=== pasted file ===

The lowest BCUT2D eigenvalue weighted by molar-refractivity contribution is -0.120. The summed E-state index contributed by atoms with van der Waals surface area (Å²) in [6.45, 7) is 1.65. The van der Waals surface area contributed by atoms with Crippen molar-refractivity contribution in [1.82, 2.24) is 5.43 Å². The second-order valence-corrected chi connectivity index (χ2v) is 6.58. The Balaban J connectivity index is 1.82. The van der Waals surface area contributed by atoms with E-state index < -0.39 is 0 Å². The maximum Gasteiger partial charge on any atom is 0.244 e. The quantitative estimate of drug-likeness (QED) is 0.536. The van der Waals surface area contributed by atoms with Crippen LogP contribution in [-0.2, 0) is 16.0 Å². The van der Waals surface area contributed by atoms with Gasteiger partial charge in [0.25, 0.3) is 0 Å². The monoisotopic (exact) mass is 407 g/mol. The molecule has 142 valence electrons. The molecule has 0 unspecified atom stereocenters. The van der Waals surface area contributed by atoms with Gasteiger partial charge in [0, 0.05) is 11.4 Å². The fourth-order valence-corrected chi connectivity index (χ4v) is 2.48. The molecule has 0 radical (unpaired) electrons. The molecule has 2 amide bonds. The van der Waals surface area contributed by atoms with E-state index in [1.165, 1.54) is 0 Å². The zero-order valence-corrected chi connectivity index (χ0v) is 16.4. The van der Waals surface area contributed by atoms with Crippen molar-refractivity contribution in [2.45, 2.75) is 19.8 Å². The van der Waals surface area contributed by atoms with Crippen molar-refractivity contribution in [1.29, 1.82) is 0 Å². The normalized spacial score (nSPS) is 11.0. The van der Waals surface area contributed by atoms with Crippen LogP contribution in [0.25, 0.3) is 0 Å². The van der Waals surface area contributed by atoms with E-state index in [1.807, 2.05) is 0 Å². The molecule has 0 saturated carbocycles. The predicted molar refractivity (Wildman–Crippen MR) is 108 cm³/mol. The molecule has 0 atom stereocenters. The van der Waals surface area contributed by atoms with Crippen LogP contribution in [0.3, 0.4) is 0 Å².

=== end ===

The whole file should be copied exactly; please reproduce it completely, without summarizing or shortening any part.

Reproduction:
The lowest BCUT2D eigenvalue weighted by molar-refractivity contribution is -0.120. The summed E-state index contributed by atoms with van der Waals surface area (Å²) in [6.45, 7) is 1.65. The van der Waals surface area contributed by atoms with Crippen molar-refractivity contribution in [1.82, 2.24) is 5.43 Å². The second-order valence-corrected chi connectivity index (χ2v) is 6.58. The Balaban J connectivity index is 1.82. The van der Waals surface area contributed by atoms with E-state index < -0.39 is 0 Å². The maximum Gasteiger partial charge on any atom is 0.244 e. The quantitative estimate of drug-likeness (QED) is 0.536. The van der Waals surface area contributed by atoms with Crippen LogP contribution in [-0.2, 0) is 16.0 Å². The van der Waals surface area contributed by atoms with Gasteiger partial charge in [0.25, 0.3) is 0 Å². The monoisotopic (exact) mass is 407 g/mol. The molecule has 142 valence electrons. The molecule has 0 unspecified atom stereocenters. The van der Waals surface area contributed by atoms with Gasteiger partial charge in [0, 0.05) is 11.4 Å². The fourth-order valence-corrected chi connectivity index (χ4v) is 2.48. The molecule has 0 radical (unpaired) electrons. The molecule has 2 amide bonds. The van der Waals surface area contributed by atoms with E-state index in [1.165, 1.54) is 0 Å². The zero-order valence-corrected chi connectivity index (χ0v) is 16.4. The van der Waals surface area contributed by atoms with Crippen molar-refractivity contribution in [2.45, 2.75) is 19.8 Å². The van der Waals surface area contributed by atoms with Crippen molar-refractivity contribution in [1.29, 1.82) is 0 Å². The normalized spacial score (nSPS) is 11.0. The van der Waals surface area contributed by atoms with Crippen LogP contribution in [0.25, 0.3) is 0 Å². The van der Waals surface area contributed by atoms with E-state index in [1.807, 2.05) is 0 Å². The molecule has 0 saturated carbocycles. The predicted molar refractivity (Wildman–Crippen MR) is 108 cm³/mol. The molecule has 0 atom stereocenters. The van der Waals surface area contributed by atoms with Crippen LogP contribution in [0.3, 0.4) is 0 Å².